I think I’d like to modify my stance from three weeks ago that Thunder fans should fear the Trail Blazers more as a potential playoff foe than the Nuggets. The Nuggets scare the crap out of me right now.
A lot of that of course has to do with Denver continuing to win. Like a lot of people, I figured the Nuggets would eventually cool down at least a little bit after the tear they started following the Carmelo Anthony trade. But they haven’t. They’re right there with the Lakers, Thunder, Bulls and Heat as one of the hottest teams in the NBA right now.
But what really makes me think that they’re the team Oklahoma City would have the most trouble with in the first round is that they have no pressure. They played until just after the All-Star break with a gigantic black cloud following them in the Anthony trade stuff. Once the trade actually went down, few expected much from them in terms of a late run. Many expected something akin to what the Jazz are going through after the Deron Wiliams trade, although probably not as severe. It’s hard to win in the NBA without a true star, especially in the playoffs, and Denver doesn’t have one.
The fan base surely is delirious at this point. They didn’t expect this kind of run after the break even with Anthony, much less without him. Nuggets fans are positively giddy. My friends in Denver confirm this. The Nuggets have already exceeded the fans’ post-trade expectations. They’re playing with house money, and the regular season still has a couple of weeks to go. No matter what happens, the city is proud of its team.
You know who that reminds me of? Last season’s Thunder. The circumstances are entirely different, to be sure. Denver fans have already tasted a bit of playoff success in recent seasons, and Oklahoma City’s hadn’t ever. But remember the moment (that still gives me goosebumps) from the end of Game 6 last year when Thunder fans instantly gave their team a standing ovation when the series ended in defeat? If there’s any team in the NBA that could get the same response from its fans after a first-round exit, it has to be the Nuggets. Maybe the 76ers could get a similar reaction because of their tough start, or even the Grizzlies if they give the Spurs or Lakers a nice run, but I don’t know.
So what does that mean? Denver is going to be loose. The players will have no weight on their shoulders as they go through warm-ups in Game 1 in a sea of blue in Oklahoma City. They’ll be a confident bunch, and they’ll be ready to compete. But the Thunder, for the first time in the burgeoning careers of most of the young players, will be feeling a little bit of pressure. If the Thunder loses to Denver with home court, it’s an upset. The fans won’t be serenading them with a standing ovation if the series ends in Oklahoma City with a Nuggets win, that’s for sure. I can only imagine what the talk will be like over the summer, or during an extended lockout, in the Daily Thunder comment section in particular. Fans will not be pleased.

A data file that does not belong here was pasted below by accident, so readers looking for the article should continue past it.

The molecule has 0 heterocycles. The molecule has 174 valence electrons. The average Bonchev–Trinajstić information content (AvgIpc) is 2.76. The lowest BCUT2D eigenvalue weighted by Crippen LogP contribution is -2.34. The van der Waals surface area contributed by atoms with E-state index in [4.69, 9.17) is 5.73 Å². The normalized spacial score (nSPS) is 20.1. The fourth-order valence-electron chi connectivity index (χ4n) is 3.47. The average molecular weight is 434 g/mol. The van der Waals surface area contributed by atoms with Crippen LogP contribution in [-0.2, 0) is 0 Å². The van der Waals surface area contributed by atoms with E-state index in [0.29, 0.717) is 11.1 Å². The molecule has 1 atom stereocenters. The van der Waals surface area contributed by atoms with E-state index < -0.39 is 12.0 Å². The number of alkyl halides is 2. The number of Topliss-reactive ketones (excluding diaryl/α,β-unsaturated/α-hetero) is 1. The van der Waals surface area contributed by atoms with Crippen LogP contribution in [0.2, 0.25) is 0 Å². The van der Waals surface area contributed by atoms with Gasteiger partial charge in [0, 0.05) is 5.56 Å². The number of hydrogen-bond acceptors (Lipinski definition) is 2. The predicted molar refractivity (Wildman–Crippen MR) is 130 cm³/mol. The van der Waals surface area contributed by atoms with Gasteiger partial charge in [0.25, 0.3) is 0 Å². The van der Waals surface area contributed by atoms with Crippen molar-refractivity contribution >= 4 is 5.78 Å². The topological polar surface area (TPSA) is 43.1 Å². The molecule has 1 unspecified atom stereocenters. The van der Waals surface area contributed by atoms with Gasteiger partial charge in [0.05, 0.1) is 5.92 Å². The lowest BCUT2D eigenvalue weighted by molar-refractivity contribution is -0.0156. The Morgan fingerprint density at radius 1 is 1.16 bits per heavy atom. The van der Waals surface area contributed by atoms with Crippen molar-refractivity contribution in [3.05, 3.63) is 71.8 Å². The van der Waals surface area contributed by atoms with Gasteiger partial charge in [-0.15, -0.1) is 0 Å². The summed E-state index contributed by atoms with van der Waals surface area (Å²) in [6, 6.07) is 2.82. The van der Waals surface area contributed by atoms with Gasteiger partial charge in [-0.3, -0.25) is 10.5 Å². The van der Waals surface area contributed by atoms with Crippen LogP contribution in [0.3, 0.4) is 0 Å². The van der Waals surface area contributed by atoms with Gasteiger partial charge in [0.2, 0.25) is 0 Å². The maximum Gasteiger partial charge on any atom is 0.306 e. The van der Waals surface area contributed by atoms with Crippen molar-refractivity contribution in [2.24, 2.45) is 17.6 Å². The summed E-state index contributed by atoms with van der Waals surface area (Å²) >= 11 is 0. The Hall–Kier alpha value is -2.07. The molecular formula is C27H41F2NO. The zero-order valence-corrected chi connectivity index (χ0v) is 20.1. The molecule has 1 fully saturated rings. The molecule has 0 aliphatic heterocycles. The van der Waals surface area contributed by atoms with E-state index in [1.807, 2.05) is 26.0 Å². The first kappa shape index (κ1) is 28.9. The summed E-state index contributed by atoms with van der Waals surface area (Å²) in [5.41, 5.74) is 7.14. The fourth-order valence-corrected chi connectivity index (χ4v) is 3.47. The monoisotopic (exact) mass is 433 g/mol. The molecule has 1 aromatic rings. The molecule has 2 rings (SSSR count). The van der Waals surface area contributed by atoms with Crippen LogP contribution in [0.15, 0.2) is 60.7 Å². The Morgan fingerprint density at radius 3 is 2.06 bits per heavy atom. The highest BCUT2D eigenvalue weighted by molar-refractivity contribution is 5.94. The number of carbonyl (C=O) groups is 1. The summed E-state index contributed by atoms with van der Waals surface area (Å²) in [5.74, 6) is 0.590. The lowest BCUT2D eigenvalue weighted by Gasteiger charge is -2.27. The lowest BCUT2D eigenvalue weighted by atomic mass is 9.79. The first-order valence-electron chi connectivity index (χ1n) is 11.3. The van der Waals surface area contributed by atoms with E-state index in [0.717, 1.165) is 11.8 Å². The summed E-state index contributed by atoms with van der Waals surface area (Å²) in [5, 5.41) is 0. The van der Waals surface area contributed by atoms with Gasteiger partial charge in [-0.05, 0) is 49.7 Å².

Now, the Thunder is a confident bunch itself. It’s not like Oklahoma City is limping into the playoffs, as it sort of did last year when stumbling a bit down the stretch, and there was no limping in the Lakers series at all. I think the Thunder players will be confident, focused and ready. But there’s no doubt who will be feeling more pressure as the series unfolds.
There’s one thing that Oklahoma City can certainly control that could plant a seed of doubt into the minds of the otherwise red-hot Denver players: the two upcoming games the teams play against each other. If the Thunder can win both of those, you know that will be in the back of the minds of the Nuggets as they prepare to face Oklahoma City, especially if the Thunder can then win Game 1 at home. It’s obvious to me that Oklahoma City is the better team in an 82-game NBA season, and should certainly be the better team in a seven-game series with home court. Winning one of the upcoming two games would be nice, and expected to be honest, but winning both would send a message.
There’s still time for Denver to cool off a little bit before the playoffs start. The Nuggets play Sacramento tonight and then start a tough four-game stretch (@LAL, OKC, @DAL, @OKC) before finishing with three games they should win (MIN, GSW, @UTA). Going better than 5-3 in that stretch would be impressive, and 5-3 is already cooling off when compared to their recent tear (winners of 14 of their last 18).
What keeps me warm at night when pondering this potential series is Denver’s 14-22 road record, which is the worst of any current West playoff team and far worse than the Thunder’s mirror-image 22-14. The Nuggets are lethal at home — at 31-7 they have the third-fewest home losses in the NBA — and that scares me a bit. But the Thunder seems more likely to steal one in Denver than the Nuggets stealing one in Oklahoma City. Game 7s scare me because anything can happen, but I could see the Thunder doing to Denver what the Lakers did to OKC last season by winning a Game 6. Winning Game 3 or 4 would be better for my cardiovascular health, though.
Maybe my mind will change again after Denver and Oklahoma City square off in the upcoming home-and-home. Maybe it’ll change again as soon as tonight if Portland blisters the Thunder. But the Trail Blazers don’t even come close to beating the Thunder last Sunday if Gerald Wallace doesn’t go for 76 points on 97 percent shooting (or whatever it actually was, I already blacked it out and that’s what it seemed like). Combine the Nuggets’ looseness, hot streak and high-altitude home venue, and I’m going to be stopping by Walgreens for some antacids if Denver is the Thunder’s first-round opponent.